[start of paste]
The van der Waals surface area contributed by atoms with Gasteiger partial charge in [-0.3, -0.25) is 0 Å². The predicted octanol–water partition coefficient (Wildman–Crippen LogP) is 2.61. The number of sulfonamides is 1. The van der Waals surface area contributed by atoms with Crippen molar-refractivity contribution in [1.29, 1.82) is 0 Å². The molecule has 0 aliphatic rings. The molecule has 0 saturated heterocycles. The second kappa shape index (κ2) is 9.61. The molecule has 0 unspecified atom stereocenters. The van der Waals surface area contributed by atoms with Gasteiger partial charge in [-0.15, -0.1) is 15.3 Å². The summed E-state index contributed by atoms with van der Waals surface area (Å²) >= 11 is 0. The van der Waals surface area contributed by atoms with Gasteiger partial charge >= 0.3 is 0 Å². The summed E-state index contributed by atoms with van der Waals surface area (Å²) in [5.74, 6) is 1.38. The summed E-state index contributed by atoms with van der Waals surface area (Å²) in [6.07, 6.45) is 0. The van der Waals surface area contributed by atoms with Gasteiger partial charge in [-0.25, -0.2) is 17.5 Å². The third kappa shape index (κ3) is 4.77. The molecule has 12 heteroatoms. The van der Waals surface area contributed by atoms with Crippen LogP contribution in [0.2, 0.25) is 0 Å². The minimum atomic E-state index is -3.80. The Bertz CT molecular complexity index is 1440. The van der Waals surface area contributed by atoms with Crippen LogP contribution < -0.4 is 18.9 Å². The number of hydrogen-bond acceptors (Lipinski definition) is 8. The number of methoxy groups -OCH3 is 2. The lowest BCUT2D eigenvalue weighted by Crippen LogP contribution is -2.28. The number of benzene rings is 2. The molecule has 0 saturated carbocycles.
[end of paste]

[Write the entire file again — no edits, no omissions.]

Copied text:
The van der Waals surface area contributed by atoms with Gasteiger partial charge in [-0.3, -0.25) is 0 Å². The predicted octanol–water partition coefficient (Wildman–Crippen LogP) is 2.61. The number of sulfonamides is 1. The van der Waals surface area contributed by atoms with Crippen molar-refractivity contribution in [1.29, 1.82) is 0 Å². The molecule has 0 aliphatic rings. The molecule has 0 saturated heterocycles. The second kappa shape index (κ2) is 9.61. The molecule has 0 unspecified atom stereocenters. The van der Waals surface area contributed by atoms with Gasteiger partial charge in [-0.15, -0.1) is 15.3 Å². The summed E-state index contributed by atoms with van der Waals surface area (Å²) >= 11 is 0. The van der Waals surface area contributed by atoms with Gasteiger partial charge >= 0.3 is 0 Å². The summed E-state index contributed by atoms with van der Waals surface area (Å²) in [5.74, 6) is 1.38. The summed E-state index contributed by atoms with van der Waals surface area (Å²) in [6.07, 6.45) is 0. The van der Waals surface area contributed by atoms with Gasteiger partial charge in [-0.25, -0.2) is 17.5 Å². The third kappa shape index (κ3) is 4.77. The molecule has 12 heteroatoms. The van der Waals surface area contributed by atoms with Crippen LogP contribution in [0.2, 0.25) is 0 Å². The minimum atomic E-state index is -3.80. The Bertz CT molecular complexity index is 1440. The van der Waals surface area contributed by atoms with Crippen LogP contribution < -0.4 is 18.9 Å². The number of hydrogen-bond acceptors (Lipinski definition) is 8. The number of methoxy groups -OCH3 is 2. The lowest BCUT2D eigenvalue weighted by Crippen LogP contribution is -2.28. The number of benzene rings is 2. The molecule has 0 saturated carbocycles.